Typhoon Lessons Learned

Typhoon Mushroom Thrive

Coming from Miami, Florida I am one that is pretty accustomed to stormy weather.  As a youth I remember storms that would blow through town, knock out the power, and leave trees upturned.  Many of these storms weren’t even hurricane strength.  They were just storms that packed a lot of punch.

I have now been in Japan for more than a decade.  I have seen typhoons come and go.  I have yet to see one hit Tokyo with as much force as some hardcore Miami thunderstorms.  This is not to say that the Japanese typhoons are weak, they surely aren’t.  I wouldn’t be writing this if I lived in Okinawa, or more southern Japan, where the majority of the gale force storms come ashore.

In some ways I usually look foreword to the storms.  The howling winds and the gushing rains bring me back to those humid day of my youth in Miami.  I keep an eye out for the bustling winds.  I peek out my window to see how the storm is progressing.  This storm I learned some lessons the hard way.

My wife and I decided to start a patio garden this spring.  It had been something that we had talked about but never had put it into action until this year.  We have always had plants, but they were mainly large potted fruit trees that have been on our patio for many years.  Actually, they really aren’t that large.  The are more like giant bonsai, because of being restricted to growing within the boundaries of their white pots.  This garden was different.  We were trying to supplement what we eat with fresh herbs and vegetables from our own garden. We put many hours in to the garden.  My wife in fact had become a bit obsessed with gardening and I could often find her out on our veranda tending to our plants.  We had to fight back infestations of bugs with soap and oil.  Cut off leaves that seemed to catch some mysterious ailment.  We had planted baby carrots, potatoes, eggplants, peppers, tomatoes, watermelon, all sorts of leafy veggies that made our way into our dinner table.  We even had a little bit of excess that we started to pickle from scratch.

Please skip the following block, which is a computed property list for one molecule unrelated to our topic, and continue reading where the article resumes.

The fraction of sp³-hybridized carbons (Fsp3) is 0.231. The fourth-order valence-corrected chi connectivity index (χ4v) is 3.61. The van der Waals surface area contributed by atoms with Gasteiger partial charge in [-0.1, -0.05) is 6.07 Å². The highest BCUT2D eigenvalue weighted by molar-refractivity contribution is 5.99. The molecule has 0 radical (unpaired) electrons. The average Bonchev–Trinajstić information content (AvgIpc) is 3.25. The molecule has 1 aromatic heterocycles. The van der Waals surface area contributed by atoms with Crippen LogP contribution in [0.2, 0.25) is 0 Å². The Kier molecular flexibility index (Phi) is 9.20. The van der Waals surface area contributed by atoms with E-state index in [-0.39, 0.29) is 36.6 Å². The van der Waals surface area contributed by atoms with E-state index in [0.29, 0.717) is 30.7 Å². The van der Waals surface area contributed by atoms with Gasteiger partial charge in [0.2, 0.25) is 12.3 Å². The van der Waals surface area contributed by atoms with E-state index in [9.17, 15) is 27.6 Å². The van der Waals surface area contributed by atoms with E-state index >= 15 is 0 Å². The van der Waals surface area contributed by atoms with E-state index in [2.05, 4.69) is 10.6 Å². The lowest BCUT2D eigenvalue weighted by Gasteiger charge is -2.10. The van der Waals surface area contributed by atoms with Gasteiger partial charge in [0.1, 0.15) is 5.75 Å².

This all changed this typhoon.  Our garden was decimated by the strong winds.  Stems snapped, green tomatoes were thrown about the patio.  The eggplant leaves were so battered that they look as if they had been nibbled on right on down to the spines.  The meter high corn stalks were all laying flat out on the container next to them.  I was a bit upset and at the same time I knew that there was really nothing we could do.  There was no way we could have brought the plants inside.  I had to have faith that they would survive at least some of them would.

On my way in to work the morning after the storm I got to think about most of the world that are subsistence gardeners.  They grow food so that they have something to eat.  I was came to a realization that our garden only supplements our diet and I should be thankful that no one in my family was injured by the storm.  If this had happened in a land of farmers who very live depends on what they are able to reap from the earth they would be facing hunger after this storm.

I am sure that our plants will rebound.  Nature has a way of fighting back against itself.  Already my mint plant has started to sprout some new leaves out of the blackened sufferers. The rain also brought out a field of mushrooms at field on my way to work.  The spores had managed to spring up inspire of the torrential rains and forceful winds.

Somethings have to wither so that others can grow.  I am thankful that I have access to food and I can spend time gardening as a hobby.  My heart goes out to the farmers in Japan that lost crops because of the typhoon.  My heart aches for those that would have gone hungry if a powerful storm had hit their farms.


Leave a Reply

Copyright 2007© m2c LucidCommunication - Jacob Schere